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5 Things You Might Not Know About Sphagnum Moss, Wisconsin’s ‘Invisible Industry’

Prehistoric Plant Has Been Used For Medical To Horticulture Purposes For Centuries

Empire Swamp in Douglas County
Empire Swamp in Douglas County. Joshua Meyer (CC BY-SA 2.0)

In the marshy waters of central and northwestern Wisconsin, there’s a little known prehistoric plant called sphagnum moss that settled in after the glaciers receded.

David Epstein, owner of Mosser Lee in Millston, the largest producer of the moss in the U.S., estimates that about half of the world’s sphagnum moss is grown in the marshy sections of Jackson, Monroe, Wood and Clark counties, where the prehistoric sea, known as Glacial Lake Wisconsin, once resided.

“Our area was covered with that water for thousands of years,” he said. “The moss survived underneath that water and it can survive if it’s frozen … that’s why it is here and doesn’t exist in a lot of other countries and other states in the United States.”

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Wisconsin is the only state in the U.S. to commercially harvest sphagnum moss, but despite its role as a major resource, it’s not well known, and has even been called Wisconsin’s “invisible industry.”

Certainly one of the state’s more unusual plants, sphagnum moss’ unique properties have taken it from early uses like diapers for children and keeping odors from meat at bay to more modern uses, like in hanging baskets.

Below are five facts you might not know about the plant:

1. It can hold 20 times its weight in water

Sphagnum moss has a unique cell structure that allows it to hold water for a very long time. Epstein likens it to a shoe.

“I like to describe it as looking kind of like your shoe in that there’s a hole and then there’s the surface area that exists inside the shoe and then on the outside,” he said. “It’s got a unique property of being able to attract water molecules, so the water molecules get stuck inside.”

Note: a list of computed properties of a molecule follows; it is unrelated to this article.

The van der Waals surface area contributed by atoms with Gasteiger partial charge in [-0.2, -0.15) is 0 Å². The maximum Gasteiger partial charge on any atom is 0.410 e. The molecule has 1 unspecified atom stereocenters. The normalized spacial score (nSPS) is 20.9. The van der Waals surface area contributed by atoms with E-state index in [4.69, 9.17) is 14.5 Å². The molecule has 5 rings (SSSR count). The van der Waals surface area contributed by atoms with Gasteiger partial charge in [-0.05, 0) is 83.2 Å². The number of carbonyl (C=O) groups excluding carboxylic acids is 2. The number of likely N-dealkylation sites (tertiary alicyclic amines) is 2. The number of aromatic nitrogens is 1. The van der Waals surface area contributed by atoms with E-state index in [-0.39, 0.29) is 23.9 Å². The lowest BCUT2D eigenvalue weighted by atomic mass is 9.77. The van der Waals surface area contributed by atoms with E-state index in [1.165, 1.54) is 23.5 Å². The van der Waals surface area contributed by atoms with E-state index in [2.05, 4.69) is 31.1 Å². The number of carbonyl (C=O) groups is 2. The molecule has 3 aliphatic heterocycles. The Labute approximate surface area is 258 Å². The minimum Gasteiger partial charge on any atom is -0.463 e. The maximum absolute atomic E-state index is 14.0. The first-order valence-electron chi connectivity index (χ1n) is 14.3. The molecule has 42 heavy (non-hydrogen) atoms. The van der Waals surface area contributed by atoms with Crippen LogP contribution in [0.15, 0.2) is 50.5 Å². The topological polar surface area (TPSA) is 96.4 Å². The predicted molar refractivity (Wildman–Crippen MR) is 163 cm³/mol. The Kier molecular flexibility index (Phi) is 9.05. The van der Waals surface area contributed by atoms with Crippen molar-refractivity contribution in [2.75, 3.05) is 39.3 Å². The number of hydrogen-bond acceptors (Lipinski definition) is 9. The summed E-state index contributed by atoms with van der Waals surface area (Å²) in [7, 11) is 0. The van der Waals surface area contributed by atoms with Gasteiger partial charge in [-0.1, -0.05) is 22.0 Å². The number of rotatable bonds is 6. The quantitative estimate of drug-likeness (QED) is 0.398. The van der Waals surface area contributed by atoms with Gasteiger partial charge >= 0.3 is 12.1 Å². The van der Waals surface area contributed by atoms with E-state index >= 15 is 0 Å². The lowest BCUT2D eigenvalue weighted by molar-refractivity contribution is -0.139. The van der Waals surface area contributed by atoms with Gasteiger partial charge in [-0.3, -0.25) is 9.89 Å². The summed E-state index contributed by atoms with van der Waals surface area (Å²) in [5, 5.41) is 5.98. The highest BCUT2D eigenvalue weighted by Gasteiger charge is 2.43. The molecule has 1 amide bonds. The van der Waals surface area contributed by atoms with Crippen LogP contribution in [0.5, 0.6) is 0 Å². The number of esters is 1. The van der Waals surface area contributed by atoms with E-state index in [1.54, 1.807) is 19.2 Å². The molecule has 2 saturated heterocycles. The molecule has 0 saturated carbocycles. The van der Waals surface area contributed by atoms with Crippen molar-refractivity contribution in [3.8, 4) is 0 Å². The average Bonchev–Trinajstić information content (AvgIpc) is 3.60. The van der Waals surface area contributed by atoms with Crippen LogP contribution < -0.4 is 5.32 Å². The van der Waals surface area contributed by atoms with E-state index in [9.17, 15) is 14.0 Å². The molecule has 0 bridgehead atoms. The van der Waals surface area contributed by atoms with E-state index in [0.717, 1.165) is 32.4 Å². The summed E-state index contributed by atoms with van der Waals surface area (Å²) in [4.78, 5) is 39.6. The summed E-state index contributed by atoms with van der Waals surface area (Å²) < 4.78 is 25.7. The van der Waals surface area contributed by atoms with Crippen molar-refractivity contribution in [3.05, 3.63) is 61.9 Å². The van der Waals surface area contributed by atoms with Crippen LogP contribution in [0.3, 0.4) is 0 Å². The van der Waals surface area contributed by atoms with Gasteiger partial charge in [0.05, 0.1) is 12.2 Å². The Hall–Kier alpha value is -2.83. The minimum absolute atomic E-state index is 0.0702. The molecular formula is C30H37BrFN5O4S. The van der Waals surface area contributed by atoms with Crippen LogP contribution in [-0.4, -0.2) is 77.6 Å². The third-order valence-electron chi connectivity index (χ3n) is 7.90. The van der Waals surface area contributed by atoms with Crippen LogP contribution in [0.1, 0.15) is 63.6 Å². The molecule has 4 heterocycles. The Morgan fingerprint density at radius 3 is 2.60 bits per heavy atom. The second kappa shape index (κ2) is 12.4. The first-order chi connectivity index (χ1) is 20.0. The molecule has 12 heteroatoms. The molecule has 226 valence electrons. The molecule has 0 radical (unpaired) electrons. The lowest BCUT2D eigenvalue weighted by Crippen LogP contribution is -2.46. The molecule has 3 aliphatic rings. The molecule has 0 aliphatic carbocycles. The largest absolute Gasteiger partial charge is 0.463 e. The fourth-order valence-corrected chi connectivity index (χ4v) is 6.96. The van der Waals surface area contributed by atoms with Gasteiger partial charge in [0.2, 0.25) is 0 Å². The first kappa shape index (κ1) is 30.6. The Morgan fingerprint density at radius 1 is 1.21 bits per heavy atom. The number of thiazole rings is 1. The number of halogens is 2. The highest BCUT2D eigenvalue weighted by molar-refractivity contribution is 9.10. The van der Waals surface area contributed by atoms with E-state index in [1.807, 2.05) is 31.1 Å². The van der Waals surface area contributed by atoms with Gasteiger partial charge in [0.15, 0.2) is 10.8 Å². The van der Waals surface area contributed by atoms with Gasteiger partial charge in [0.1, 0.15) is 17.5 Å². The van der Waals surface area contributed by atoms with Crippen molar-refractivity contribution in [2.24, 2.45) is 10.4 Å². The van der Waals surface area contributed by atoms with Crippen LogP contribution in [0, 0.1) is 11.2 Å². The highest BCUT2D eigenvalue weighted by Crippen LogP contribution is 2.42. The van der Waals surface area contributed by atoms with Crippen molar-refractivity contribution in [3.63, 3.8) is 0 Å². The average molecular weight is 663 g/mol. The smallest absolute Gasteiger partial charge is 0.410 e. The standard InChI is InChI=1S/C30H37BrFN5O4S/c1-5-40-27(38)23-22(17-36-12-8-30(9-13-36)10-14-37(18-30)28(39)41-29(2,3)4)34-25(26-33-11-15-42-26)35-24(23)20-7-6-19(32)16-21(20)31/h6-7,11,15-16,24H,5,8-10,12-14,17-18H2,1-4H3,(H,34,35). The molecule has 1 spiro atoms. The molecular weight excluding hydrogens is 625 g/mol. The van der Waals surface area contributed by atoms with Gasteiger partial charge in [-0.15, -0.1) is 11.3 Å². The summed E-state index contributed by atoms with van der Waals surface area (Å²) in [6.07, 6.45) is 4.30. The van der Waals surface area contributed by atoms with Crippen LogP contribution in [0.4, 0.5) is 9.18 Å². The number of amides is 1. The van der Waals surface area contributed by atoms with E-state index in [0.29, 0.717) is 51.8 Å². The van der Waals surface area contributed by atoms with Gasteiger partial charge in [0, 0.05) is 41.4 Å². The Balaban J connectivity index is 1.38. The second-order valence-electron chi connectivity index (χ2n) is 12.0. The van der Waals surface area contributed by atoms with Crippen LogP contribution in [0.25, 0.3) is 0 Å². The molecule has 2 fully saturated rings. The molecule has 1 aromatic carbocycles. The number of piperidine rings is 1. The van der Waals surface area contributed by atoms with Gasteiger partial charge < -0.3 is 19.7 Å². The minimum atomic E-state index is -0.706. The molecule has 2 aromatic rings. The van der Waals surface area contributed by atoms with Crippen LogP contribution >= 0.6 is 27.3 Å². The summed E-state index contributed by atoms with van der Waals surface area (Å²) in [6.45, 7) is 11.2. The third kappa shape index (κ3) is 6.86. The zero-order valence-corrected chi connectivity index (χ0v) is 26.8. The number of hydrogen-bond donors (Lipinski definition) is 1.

Those properties make it good for maintaining tropical plants, Epstein said.

“Tropical plants need a moist environment, but not a soggy environment,” he said. “The moss can absorb the water and hold it away from the roots until the roots need it, they love that type of environment.”

2. Historically, it was used for wound preservation

Because sphagnum moss is sterile and has some antibacterial qualities, it has a long history of medical uses. In World War I, it was even used as sponges during surgeries when sponges and bandages that were typically used were scarce, Epstein said.

Today, it’s much more commonly found and used for gardening purposes. Those same antibacterial and water absorption qualities make it helpful for growing healthy plants.

3. It takes 7 to 10 years to grow back to harvest length

While Wisconsin’s geography allows the plant to grow, its winters hold it back.

The moss needs to be about 10 to 12 inches to be harvested, which takes about seven to 10 years because it stops growing during winter months.

“It’s a renewable plant because of its spawning … but it takes that long, primarily because of the winters here,” Epstein said. “So when the marshes freeze, there’s no growth.”

4. It’s a non-vascular plant

As a non-vascular plant that grows in dense clumps in marshes, sphagnum moss gets all of its nutrients from its leaves and none from a root system.

“What’s so interesting about it is that its small leaves have only a single cell structure, which makes it perfect for absorbing water,” he said.

Once the moss has been harvested — raking by hand or machine at the soil line, so it can continue to spawn — Epstein said they continue to use the old method to dry it out, putting it in the sun to air dry.

5. The only other places it grows have a similar geologic history

Wisconsin is home to the largest marsh in the world — close to about 1,000 acres — that grows sphagnum moss, Epstein said. It also grows in Chile, Argentina, Japan, Norway, New Zealand, among several other places.

“All of those places where it grows has had the same type of glacial action that we have here in Wisconsin that it was left during the last glacier,” he said.